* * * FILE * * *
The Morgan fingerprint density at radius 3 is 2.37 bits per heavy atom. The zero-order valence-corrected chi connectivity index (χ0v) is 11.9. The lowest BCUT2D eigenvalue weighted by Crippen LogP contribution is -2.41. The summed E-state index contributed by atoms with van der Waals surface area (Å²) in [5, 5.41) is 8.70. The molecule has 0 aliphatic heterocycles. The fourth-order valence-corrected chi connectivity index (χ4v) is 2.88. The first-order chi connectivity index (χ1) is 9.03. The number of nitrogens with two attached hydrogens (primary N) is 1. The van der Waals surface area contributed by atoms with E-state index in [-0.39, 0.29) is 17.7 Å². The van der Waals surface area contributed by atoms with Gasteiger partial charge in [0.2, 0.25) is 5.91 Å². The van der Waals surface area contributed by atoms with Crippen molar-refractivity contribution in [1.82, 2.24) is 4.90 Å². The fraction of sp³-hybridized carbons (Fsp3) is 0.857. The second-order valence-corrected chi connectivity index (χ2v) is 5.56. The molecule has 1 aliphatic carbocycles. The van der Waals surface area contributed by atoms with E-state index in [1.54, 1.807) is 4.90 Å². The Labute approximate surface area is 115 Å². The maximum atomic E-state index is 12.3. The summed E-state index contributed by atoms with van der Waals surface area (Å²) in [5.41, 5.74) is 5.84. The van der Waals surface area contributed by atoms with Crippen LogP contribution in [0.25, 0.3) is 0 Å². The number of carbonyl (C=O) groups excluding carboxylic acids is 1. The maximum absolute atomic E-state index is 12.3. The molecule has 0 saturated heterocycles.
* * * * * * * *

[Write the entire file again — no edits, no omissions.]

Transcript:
The Morgan fingerprint density at radius 3 is 2.37 bits per heavy atom. The zero-order valence-corrected chi connectivity index (χ0v) is 11.9. The lowest BCUT2D eigenvalue weighted by Crippen LogP contribution is -2.41. The summed E-state index contributed by atoms with van der Waals surface area (Å²) in [5, 5.41) is 8.70. The molecule has 0 aliphatic heterocycles. The fourth-order valence-corrected chi connectivity index (χ4v) is 2.88. The first-order chi connectivity index (χ1) is 9.03. The number of nitrogens with two attached hydrogens (primary N) is 1. The van der Waals surface area contributed by atoms with E-state index in [-0.39, 0.29) is 17.7 Å². The van der Waals surface area contributed by atoms with Gasteiger partial charge in [0.2, 0.25) is 5.91 Å². The van der Waals surface area contributed by atoms with Crippen molar-refractivity contribution in [1.82, 2.24) is 4.90 Å². The fraction of sp³-hybridized carbons (Fsp3) is 0.857. The second-order valence-corrected chi connectivity index (χ2v) is 5.56. The molecule has 1 aliphatic carbocycles. The van der Waals surface area contributed by atoms with E-state index in [1.54, 1.807) is 4.90 Å². The Labute approximate surface area is 115 Å². The maximum atomic E-state index is 12.3. The summed E-state index contributed by atoms with van der Waals surface area (Å²) in [5.41, 5.74) is 5.84. The van der Waals surface area contributed by atoms with Crippen LogP contribution in [0.25, 0.3) is 0 Å². The number of carbonyl (C=O) groups excluding carboxylic acids is 1. The maximum absolute atomic E-state index is 12.3. The molecule has 0 saturated heterocycles.